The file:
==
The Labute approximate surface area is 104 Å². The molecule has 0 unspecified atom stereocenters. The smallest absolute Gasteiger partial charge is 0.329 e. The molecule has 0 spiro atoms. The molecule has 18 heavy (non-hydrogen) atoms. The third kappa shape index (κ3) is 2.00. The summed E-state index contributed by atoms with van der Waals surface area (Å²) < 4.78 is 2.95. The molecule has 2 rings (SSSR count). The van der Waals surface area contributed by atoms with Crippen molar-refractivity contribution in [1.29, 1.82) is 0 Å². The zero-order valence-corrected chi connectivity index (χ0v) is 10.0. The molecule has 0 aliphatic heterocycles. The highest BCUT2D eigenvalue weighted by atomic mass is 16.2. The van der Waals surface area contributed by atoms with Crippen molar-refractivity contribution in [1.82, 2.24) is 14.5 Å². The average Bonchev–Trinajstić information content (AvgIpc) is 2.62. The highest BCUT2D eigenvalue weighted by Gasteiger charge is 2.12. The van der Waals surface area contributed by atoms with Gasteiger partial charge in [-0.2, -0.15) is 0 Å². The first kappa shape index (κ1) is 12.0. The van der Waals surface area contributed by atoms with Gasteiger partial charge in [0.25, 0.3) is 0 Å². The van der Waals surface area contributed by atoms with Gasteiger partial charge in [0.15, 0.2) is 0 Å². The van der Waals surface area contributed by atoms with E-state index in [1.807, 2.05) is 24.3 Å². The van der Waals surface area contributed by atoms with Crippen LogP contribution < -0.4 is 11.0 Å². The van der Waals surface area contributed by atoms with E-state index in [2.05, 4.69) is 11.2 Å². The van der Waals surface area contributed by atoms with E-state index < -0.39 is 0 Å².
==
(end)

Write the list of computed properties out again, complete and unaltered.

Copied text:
The Labute approximate surface area is 104 Å². The molecule has 0 unspecified atom stereocenters. The smallest absolute Gasteiger partial charge is 0.329 e. The molecule has 0 spiro atoms. The molecule has 18 heavy (non-hydrogen) atoms. The third kappa shape index (κ3) is 2.00. The summed E-state index contributed by atoms with van der Waals surface area (Å²) < 4.78 is 2.95. The molecule has 2 rings (SSSR count). The van der Waals surface area contributed by atoms with Crippen molar-refractivity contribution in [1.29, 1.82) is 0 Å². The zero-order valence-corrected chi connectivity index (χ0v) is 10.0. The molecule has 0 aliphatic heterocycles. The highest BCUT2D eigenvalue weighted by atomic mass is 16.2. The van der Waals surface area contributed by atoms with Crippen molar-refractivity contribution in [1.82, 2.24) is 14.5 Å². The average Bonchev–Trinajstić information content (AvgIpc) is 2.62. The highest BCUT2D eigenvalue weighted by Gasteiger charge is 2.12. The van der Waals surface area contributed by atoms with Gasteiger partial charge in [-0.2, -0.15) is 0 Å². The first kappa shape index (κ1) is 12.0. The van der Waals surface area contributed by atoms with Gasteiger partial charge in [0.25, 0.3) is 0 Å². The van der Waals surface area contributed by atoms with Gasteiger partial charge in [0.15, 0.2) is 0 Å². The van der Waals surface area contributed by atoms with E-state index in [1.807, 2.05) is 24.3 Å². The van der Waals surface area contributed by atoms with Crippen LogP contribution < -0.4 is 11.0 Å². The van der Waals surface area contributed by atoms with E-state index in [2.05, 4.69) is 11.2 Å². The van der Waals surface area contributed by atoms with E-state index < -0.39 is 0 Å².